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Managing Projects Shouldn’t Be Like Herding Cats

Managing a project is like herding a bunch of cats. Sure its starts out looking great, and you think “ya, this won’t be difficult” but almost just as quickly it balloons out of control and you’re struggling to keep track of who’s doing what. It becomes a major headache.

We’ve all been there before, managing a project can be an extremely challenging process. See “in the recent past, project management software best practice was a matter of sitting down with MS Project and creating a plan through all the stages and that was the key,” says Senior Project Manager, Sebastian Shaw in a recent post. However, over the past several years it seems that this may be changing. We’re witnessing a boom in new-age project management tools that strive to make project management easier. According to Shaw, “Collaborative tools are the social media of the workplace. Generally presenting as a central dashboard of workspace that everyone has access to and has access to use, they increase the team’s buy-in to the project rather than just their work package.” These new, next generation tools that we’re seeing come to market help to make life easier in three major areas:

  • Knowledge management: Keeping you entire team on track, on scope, and informed is never easy. “When it came to managing the project, it was a manual task; using the project plan and logging progress, and using several key documents like the risk register and status report to track progress and ensure everything is happening when it should,” says Shaw. Having a central location that is searchable and collaborative is extremely important for teams. It not only helps cut down on time spent searching for important documents, but also helps speed up tasks as team members instinctively know where to go to find important project specific information.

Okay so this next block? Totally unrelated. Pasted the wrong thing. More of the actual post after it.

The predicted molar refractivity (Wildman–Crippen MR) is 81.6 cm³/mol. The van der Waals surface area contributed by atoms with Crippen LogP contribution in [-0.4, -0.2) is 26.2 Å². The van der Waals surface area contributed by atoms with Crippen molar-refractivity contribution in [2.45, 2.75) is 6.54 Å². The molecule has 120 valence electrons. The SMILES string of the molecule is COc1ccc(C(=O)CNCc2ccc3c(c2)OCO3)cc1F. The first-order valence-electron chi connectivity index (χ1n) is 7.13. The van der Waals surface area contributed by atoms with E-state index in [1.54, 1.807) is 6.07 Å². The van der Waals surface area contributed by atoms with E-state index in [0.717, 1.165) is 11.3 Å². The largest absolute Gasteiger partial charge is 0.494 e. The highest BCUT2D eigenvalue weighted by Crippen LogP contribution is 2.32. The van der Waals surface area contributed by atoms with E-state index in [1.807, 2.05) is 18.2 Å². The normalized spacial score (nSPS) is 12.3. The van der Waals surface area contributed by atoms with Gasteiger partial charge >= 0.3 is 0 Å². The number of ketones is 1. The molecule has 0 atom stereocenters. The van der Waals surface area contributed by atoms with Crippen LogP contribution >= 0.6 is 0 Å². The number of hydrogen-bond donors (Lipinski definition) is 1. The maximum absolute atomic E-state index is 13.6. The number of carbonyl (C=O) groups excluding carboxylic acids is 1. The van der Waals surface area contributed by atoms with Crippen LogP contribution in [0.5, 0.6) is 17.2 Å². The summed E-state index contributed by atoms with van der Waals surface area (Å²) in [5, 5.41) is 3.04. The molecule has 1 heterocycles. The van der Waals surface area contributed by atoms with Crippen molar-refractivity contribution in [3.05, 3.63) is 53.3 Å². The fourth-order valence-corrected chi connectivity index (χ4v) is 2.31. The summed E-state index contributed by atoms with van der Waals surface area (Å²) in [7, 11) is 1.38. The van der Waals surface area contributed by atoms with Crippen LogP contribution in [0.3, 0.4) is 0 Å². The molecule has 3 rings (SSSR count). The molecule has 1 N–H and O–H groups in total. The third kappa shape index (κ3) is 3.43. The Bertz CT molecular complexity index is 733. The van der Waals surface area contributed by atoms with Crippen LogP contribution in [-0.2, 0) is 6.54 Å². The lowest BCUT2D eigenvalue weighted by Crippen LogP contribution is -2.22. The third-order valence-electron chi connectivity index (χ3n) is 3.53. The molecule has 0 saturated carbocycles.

• Issue management/running daily operations: Progress tracking is typically a major pain. The millions of emails flooding inboxes sent back and forth requesting status updates, is not only disruptive but also slows down the entire project process. “Progress tracking required the PM to ask every member (or team lead) about their progress and enter that information into the project and then come back to the team members if there was an issue caused by that information when the plan was updated. Updating status interrupted everyone’s day,” says Shaw. This is one of the biggest areas that have seen a range of developments. Today’s tools give each team member the ability to update their task status in a transparent manner. According to Shaw, “By handing the day to day of the task information to the team, the Project Manager is in the enviable situation where progress is fed to them without effort and records are kept for future reference for everyone rather than in an individual’s notebook.” These tools help reduce cost/time by cutting back on the daily interruptions of the project manager requesting project updates, while at the same time enabling the team to work on what is needed and provide updates almost instinctively.
  • Risk Reporting: Again the old “traditional” approach was to set up a central document saved on a project management server somewhere. They were typically seldom updated, or even used by the team unless there is a real mandate to use it at the company. With these new collaborative project management tools make it a whole lot easier. They automatically insert possible roadblocks helping show project managers possible areas to be aware of. They also allow “automatic creation of burn-down charts, or other reporting; again facilitating the project manager’s role and allowing them to quickly understand if items are running late,” says Shaw.

So stop making project management harder than it needs to be. Stop herding cats. Instead, check out some of the new collaborative project management tools out there – you’ll be happy you gave them a look.

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